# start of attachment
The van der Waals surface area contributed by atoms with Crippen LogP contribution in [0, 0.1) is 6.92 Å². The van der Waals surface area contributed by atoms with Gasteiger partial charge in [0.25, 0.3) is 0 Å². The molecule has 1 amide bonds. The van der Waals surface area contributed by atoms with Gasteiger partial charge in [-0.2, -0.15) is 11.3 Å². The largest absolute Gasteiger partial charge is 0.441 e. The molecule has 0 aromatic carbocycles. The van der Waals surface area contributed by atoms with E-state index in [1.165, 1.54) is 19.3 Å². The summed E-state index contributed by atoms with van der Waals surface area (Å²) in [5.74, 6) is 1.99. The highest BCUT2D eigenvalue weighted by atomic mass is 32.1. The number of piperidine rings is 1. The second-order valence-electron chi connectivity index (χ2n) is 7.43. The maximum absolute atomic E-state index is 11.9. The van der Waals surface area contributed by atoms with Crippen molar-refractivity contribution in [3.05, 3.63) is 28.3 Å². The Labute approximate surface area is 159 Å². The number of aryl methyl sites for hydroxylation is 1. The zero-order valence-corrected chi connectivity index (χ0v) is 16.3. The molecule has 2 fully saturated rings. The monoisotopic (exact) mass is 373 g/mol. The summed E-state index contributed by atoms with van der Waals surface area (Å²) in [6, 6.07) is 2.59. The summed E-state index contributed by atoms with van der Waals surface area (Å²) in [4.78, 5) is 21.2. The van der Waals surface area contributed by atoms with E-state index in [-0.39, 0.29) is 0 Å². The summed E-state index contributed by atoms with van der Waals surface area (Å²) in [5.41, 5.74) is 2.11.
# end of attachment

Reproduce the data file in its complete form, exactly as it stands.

The van der Waals surface area contributed by atoms with Crippen LogP contribution in [0, 0.1) is 6.92 Å². The van der Waals surface area contributed by atoms with Gasteiger partial charge in [0.25, 0.3) is 0 Å². The molecule has 1 amide bonds. The van der Waals surface area contributed by atoms with Gasteiger partial charge in [-0.2, -0.15) is 11.3 Å². The largest absolute Gasteiger partial charge is 0.441 e. The molecule has 0 aromatic carbocycles. The van der Waals surface area contributed by atoms with E-state index in [1.165, 1.54) is 19.3 Å². The summed E-state index contributed by atoms with van der Waals surface area (Å²) in [5.74, 6) is 1.99. The highest BCUT2D eigenvalue weighted by atomic mass is 32.1. The number of piperidine rings is 1. The second-order valence-electron chi connectivity index (χ2n) is 7.43. The maximum absolute atomic E-state index is 11.9. The van der Waals surface area contributed by atoms with Crippen molar-refractivity contribution in [3.05, 3.63) is 28.3 Å². The Labute approximate surface area is 159 Å². The number of aryl methyl sites for hydroxylation is 1. The zero-order valence-corrected chi connectivity index (χ0v) is 16.3. The molecule has 2 fully saturated rings. The monoisotopic (exact) mass is 373 g/mol. The summed E-state index contributed by atoms with van der Waals surface area (Å²) in [6, 6.07) is 2.59. The summed E-state index contributed by atoms with van der Waals surface area (Å²) in [4.78, 5) is 21.2. The van der Waals surface area contributed by atoms with E-state index in [-0.39, 0.29) is 0 Å². The summed E-state index contributed by atoms with van der Waals surface area (Å²) in [5.41, 5.74) is 2.11.